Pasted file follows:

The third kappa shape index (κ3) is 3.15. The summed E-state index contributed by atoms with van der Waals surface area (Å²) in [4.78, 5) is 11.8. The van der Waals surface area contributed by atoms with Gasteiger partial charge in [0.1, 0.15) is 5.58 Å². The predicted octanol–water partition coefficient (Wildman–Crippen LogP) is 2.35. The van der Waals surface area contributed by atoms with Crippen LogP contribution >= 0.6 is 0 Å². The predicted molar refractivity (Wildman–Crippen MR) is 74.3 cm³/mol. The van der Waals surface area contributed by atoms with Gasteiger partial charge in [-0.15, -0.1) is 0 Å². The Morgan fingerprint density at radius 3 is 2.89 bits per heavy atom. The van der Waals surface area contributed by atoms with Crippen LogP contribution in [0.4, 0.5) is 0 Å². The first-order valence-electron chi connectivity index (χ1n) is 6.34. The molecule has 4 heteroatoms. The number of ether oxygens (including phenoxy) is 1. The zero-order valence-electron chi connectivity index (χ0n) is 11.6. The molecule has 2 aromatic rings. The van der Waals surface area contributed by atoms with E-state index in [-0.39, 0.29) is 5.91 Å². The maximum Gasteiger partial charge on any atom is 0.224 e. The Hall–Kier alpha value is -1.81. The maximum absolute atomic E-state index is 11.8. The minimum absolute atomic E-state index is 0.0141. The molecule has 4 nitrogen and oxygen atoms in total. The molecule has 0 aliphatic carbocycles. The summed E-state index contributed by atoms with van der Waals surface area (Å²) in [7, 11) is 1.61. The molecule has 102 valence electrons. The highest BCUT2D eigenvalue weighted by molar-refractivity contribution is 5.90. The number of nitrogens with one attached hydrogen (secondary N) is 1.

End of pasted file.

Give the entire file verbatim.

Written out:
The third kappa shape index (κ3) is 3.15. The summed E-state index contributed by atoms with van der Waals surface area (Å²) in [4.78, 5) is 11.8. The van der Waals surface area contributed by atoms with Gasteiger partial charge in [0.1, 0.15) is 5.58 Å². The predicted octanol–water partition coefficient (Wildman–Crippen LogP) is 2.35. The van der Waals surface area contributed by atoms with Crippen LogP contribution >= 0.6 is 0 Å². The predicted molar refractivity (Wildman–Crippen MR) is 74.3 cm³/mol. The van der Waals surface area contributed by atoms with Gasteiger partial charge in [-0.15, -0.1) is 0 Å². The Morgan fingerprint density at radius 3 is 2.89 bits per heavy atom. The van der Waals surface area contributed by atoms with Crippen LogP contribution in [0.4, 0.5) is 0 Å². The first-order valence-electron chi connectivity index (χ1n) is 6.34. The molecule has 4 heteroatoms. The number of ether oxygens (including phenoxy) is 1. The zero-order valence-electron chi connectivity index (χ0n) is 11.6. The molecule has 2 aromatic rings. The van der Waals surface area contributed by atoms with E-state index in [-0.39, 0.29) is 5.91 Å². The maximum Gasteiger partial charge on any atom is 0.224 e. The Hall–Kier alpha value is -1.81. The maximum absolute atomic E-state index is 11.8. The minimum absolute atomic E-state index is 0.0141. The molecule has 4 nitrogen and oxygen atoms in total. The molecule has 0 aliphatic carbocycles. The summed E-state index contributed by atoms with van der Waals surface area (Å²) in [7, 11) is 1.61. The molecule has 102 valence electrons. The highest BCUT2D eigenvalue weighted by molar-refractivity contribution is 5.90. The number of nitrogens with one attached hydrogen (secondary N) is 1.